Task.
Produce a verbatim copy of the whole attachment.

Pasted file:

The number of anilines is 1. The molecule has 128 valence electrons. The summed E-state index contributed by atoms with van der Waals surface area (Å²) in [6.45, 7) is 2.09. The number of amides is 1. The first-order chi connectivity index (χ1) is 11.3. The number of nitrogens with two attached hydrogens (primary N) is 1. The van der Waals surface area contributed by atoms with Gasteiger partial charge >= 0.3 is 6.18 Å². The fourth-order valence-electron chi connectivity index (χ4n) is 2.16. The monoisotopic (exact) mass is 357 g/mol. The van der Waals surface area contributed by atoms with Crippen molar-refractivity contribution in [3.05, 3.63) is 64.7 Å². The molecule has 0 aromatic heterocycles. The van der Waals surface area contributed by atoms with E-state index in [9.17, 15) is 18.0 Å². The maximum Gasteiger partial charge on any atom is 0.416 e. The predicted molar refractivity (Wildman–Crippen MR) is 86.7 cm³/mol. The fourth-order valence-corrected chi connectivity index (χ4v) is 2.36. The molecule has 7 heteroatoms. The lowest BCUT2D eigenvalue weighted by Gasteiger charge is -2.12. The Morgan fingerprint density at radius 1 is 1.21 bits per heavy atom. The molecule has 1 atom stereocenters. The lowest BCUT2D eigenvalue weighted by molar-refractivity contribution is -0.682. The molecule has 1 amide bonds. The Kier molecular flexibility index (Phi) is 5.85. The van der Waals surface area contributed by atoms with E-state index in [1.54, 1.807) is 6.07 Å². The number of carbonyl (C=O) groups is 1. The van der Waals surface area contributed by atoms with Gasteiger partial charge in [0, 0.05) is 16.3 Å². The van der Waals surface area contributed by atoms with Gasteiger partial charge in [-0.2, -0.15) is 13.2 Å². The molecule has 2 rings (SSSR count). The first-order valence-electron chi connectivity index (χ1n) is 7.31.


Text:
The number of anilines is 1. The molecule has 128 valence electrons. The summed E-state index contributed by atoms with van der Waals surface area (Å²) in [6.45, 7) is 2.09. The number of amides is 1. The first-order chi connectivity index (χ1) is 11.3. The number of nitrogens with two attached hydrogens (primary N) is 1. The van der Waals surface area contributed by atoms with Gasteiger partial charge >= 0.3 is 6.18 Å². The fourth-order valence-electron chi connectivity index (χ4n) is 2.16. The monoisotopic (exact) mass is 357 g/mol. The van der Waals surface area contributed by atoms with Crippen molar-refractivity contribution in [3.05, 3.63) is 64.7 Å². The molecule has 0 aromatic heterocycles. The van der Waals surface area contributed by atoms with E-state index in [9.17, 15) is 18.0 Å². The maximum Gasteiger partial charge on any atom is 0.416 e. The predicted molar refractivity (Wildman–Crippen MR) is 86.7 cm³/mol. The fourth-order valence-corrected chi connectivity index (χ4v) is 2.36. The molecule has 7 heteroatoms. The lowest BCUT2D eigenvalue weighted by Gasteiger charge is -2.12. The Morgan fingerprint density at radius 1 is 1.21 bits per heavy atom. The molecule has 1 atom stereocenters. The lowest BCUT2D eigenvalue weighted by molar-refractivity contribution is -0.682. The molecule has 1 amide bonds. The Kier molecular flexibility index (Phi) is 5.85. The van der Waals surface area contributed by atoms with E-state index in [1.54, 1.807) is 6.07 Å². The number of carbonyl (C=O) groups is 1. The van der Waals surface area contributed by atoms with Gasteiger partial charge in [0, 0.05) is 16.3 Å². The van der Waals surface area contributed by atoms with Gasteiger partial charge in [-0.2, -0.15) is 13.2 Å². The molecule has 2 rings (SSSR count). The first-order valence-electron chi connectivity index (χ1n) is 7.31.